Wednesday, August 26, 2009

The Bars


Go see what other poets contributed to the Totally Optional Prompt: Laundry. As for me, I didn't write anything about laundry and am sharing something completely different.

The Bars

We went to the bars.
We went to the bars, but not to drink.

We went out of our way to get to the bars,
squeezing too many into a car, or hopping from bus to train to bus.
We paid the cover charge or the membership fee,
and squeezed into the dark, loud, crowded spaces.

The bars smelled like beer and clove cigarettes and patchouli.
They were always too warm, even if you found
a winter breeze from a side door, propped open a little.
There were too many bodies there, moving bodies.

We went to the bars to dance.
We went to the bars to dance with each other,
without men to hit on us.
Some woman was always trying to impress the DJs,
with a song request calculated to prove
superior knowledge of the latest releases, or
a dance move practiced to look casual-but-sexy.

We held hands at the bar,
in the open. And we danced.
We danced close to one another.
Our bodies moved in rhythm to the music and each other.
Our hands and hips talked even when it was too noisy for conversation.

We went to the bars to play pool.
There was more space to breathe by the pool tables
but you had to pay attention and move out of the way
as the players tried to out-butch each other
in their efforts to impress someone special.

We could sometimes nab a just-vacated seat near the windows,
out of the way and cozy, a good place to sit close, lean in close;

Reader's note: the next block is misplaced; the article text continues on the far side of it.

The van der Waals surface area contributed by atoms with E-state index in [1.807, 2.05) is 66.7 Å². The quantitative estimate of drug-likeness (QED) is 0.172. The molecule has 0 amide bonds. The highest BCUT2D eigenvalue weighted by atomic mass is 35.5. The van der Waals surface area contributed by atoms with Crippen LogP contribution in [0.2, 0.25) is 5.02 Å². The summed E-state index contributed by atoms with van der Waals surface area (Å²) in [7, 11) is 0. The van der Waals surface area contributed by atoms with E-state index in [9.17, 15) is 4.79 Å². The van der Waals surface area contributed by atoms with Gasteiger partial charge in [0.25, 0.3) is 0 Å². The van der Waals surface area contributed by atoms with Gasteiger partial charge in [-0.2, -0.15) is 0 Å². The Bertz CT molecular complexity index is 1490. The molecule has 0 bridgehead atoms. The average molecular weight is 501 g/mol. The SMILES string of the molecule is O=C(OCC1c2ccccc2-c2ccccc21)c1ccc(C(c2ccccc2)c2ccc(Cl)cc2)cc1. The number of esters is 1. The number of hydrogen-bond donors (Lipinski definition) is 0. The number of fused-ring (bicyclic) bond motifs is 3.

a good place to kiss and be kissed.

We went to the bars to hear live music.
We listened to singers on the tiny first-floor stage:
a woman playing an acoustic guitar with heart-on-her-sleeve political lyrics;
two women with love songs about women;
or a baby-dyke with a rock edge.
We crowded at the tiny tables and watched,
some drooling at the guitars, more at the singers.

We stood in line at the bars to get in.
We stood in line at the bars to order drinks.
We stood in line at the bars to go to pee,
a long line on the basement stairs to rooms
marked "Women" and "Men,"
not caring which was which because we used them both,
as if we owned the place.

We went to the bars because that's where the women were.
Women like us.

Monday, August 10, 2009

Not Sorry


I haven't been writing any poetry I can share, so I tried a different approach. This is a work in progress, but I think I like where its going. Check out what others have to share at the Monday Poetry Train Revisited.

I'm Not Sorry

I thank the summer
for the heat that makes me sweat
and wilts the houseplants.
I perversely appreciate the high humidity
that brings mold on the wind,
into my nose,
making me sniffle and sneeze,
and my eyes water.
I bless the dry spells
that make the crispy weeds crunch
beneath my feet
and fill the air and my mouth with dust.
It is unapologetically summer
and no Back-to-School / Halloween / Christmas
sale in the stores
will convince me otherwise.
I dream of wading
barefoot along the dappled edge
of the creek,
hat off and sunburned,
and I show up late for work
with no remorse.

Friday, August 07, 2009

Friday Fill-Ins 136


Don't forget to check out the Friday Fill-Ins from other folks.

1. Reading a ba-jillion books on vacation is my favorite summertime indulgence.

2. My favorite John Hughes movie is Some Kind of Wonderful.

3. Silk is something I love to touch.

4. The full moon truly seems to have brought out the crazy in people this month - especially those behind the wheel of their cars.

5. I'm late for work right now.

6. When daylight fades this time of year, the mosquitoes start looking for me -- specifically me.